Perhaps you need to be reminded that not only was Tom taking on the pressures of the biggest sporting event in his life, not to mention a home Games, but during this period he also lost his biggest supporter, his dad.
My bond with my son has always been strong but Rob was Tom's rock, friend and role model; he would be spitting mad if he had read your media attacks on him over the past 12 months and would have given you a franker view than mine.
However, Tom didn't want to back out. While the competition had no real incentive for him, Tom had made the commitment to his performance director Alexei Evangulov and to British Diving and - despite me trying to convince him otherwise - he got his head down and ploughed on. He said he'd take a break after, so what was five more weeks of training?
Any mum will know that for an 18-year-old to make this decision requires a lot of self-discipline. Tom was being offered opportunities left, right and centre to appear at exciting award ceremonies, red-carpet events, five-star holidays, not to mention the fact he hadn't 'hung out' with his friends for the past four months.
So off to Australia he went alone (none of his direct coaching team went, which highlights the importance of this competition) and he came away with not just one, but two gold medals - one in an event he doesn't normally compete in. I was so proud of him. A great way to end the year. Now it was about time for my son to have some fun and let his hair down. He had done his job. He had also played a key role in funding your organisation. So can you not see why I'm so angry with your lack of support?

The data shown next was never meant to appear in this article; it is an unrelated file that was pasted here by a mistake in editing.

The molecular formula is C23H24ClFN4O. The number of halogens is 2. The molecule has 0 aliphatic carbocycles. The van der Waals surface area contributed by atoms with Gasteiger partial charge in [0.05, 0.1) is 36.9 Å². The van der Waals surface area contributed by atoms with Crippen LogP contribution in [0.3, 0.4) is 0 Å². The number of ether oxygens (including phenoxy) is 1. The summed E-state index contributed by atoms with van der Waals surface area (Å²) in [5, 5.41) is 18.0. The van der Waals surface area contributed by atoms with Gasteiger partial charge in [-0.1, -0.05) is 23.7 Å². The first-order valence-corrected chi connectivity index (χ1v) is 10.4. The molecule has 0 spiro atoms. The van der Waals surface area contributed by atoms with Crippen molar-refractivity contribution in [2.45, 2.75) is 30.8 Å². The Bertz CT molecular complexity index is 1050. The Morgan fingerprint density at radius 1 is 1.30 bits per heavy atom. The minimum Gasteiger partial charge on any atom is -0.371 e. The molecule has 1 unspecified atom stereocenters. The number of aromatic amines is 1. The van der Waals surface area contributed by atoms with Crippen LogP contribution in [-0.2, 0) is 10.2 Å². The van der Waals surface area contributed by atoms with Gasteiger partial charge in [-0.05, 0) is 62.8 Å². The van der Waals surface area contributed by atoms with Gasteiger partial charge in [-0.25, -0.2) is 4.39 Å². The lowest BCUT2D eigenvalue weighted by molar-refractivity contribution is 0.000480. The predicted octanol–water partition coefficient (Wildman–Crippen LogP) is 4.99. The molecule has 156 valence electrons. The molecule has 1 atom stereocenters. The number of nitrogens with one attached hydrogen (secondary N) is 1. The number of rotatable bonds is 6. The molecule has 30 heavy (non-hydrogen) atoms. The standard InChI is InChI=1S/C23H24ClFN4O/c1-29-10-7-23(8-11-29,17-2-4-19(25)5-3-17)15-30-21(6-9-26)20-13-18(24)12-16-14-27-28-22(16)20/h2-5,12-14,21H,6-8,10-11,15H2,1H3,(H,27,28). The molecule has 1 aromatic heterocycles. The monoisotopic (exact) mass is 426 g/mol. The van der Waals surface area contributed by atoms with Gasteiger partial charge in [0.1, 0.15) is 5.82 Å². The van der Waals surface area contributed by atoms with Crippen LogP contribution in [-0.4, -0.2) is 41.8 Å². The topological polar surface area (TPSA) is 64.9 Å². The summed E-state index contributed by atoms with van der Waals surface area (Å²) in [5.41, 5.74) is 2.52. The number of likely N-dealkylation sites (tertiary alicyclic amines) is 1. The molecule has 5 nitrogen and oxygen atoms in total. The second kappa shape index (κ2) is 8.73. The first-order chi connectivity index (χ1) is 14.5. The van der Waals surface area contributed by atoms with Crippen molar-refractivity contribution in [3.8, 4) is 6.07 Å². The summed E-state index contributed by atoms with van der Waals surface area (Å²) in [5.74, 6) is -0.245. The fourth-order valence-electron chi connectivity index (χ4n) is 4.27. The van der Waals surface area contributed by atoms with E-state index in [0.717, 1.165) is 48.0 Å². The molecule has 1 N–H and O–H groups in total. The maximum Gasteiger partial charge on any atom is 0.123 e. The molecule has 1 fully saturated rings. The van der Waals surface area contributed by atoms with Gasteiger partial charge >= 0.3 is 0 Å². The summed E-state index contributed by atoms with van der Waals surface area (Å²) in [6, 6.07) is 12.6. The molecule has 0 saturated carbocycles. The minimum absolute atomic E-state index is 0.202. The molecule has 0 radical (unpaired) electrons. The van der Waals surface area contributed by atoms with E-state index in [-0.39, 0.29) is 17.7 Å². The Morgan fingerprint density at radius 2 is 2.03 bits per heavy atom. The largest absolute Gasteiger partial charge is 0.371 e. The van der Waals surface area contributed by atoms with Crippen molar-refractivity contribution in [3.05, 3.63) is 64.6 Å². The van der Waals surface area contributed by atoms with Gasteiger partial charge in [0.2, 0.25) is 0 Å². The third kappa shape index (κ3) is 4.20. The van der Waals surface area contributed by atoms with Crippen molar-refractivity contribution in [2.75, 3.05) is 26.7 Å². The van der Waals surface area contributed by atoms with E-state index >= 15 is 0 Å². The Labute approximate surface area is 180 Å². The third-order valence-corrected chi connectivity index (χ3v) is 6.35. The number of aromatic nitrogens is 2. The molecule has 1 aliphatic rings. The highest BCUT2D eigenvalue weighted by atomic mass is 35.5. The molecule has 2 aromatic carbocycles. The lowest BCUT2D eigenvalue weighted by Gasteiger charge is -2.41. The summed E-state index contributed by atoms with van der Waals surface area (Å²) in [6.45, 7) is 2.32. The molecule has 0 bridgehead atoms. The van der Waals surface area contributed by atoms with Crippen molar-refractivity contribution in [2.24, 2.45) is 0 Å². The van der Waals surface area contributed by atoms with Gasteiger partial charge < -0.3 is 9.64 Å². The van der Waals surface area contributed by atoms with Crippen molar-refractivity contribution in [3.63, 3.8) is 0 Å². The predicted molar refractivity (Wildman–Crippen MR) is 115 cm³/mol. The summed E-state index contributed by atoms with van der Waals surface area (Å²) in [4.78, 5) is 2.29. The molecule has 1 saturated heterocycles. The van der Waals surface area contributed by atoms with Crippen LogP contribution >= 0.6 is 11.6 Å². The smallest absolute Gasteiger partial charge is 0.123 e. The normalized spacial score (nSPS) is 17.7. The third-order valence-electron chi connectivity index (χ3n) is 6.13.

Your comments in February 2012 were a big enough blow: Tom was five months away from the biggest competition in his life where he should have as much support as possible \
Best path for success
Tom has always worked his hardest when it comes to his training. Diving has always taken priority. We have all worked closely with Tom's coaching team (Andy and Alexei) plus Tom's agents to create a plan that ensures he has the best path for success.
Do you communicate with anyone, David? Perhaps you should try to talk to Tom? Of course the headlines make you look important and help protect you should Tom not deliver any medals. Wouldn't it be better to work with one of your most important athletes rather than against him?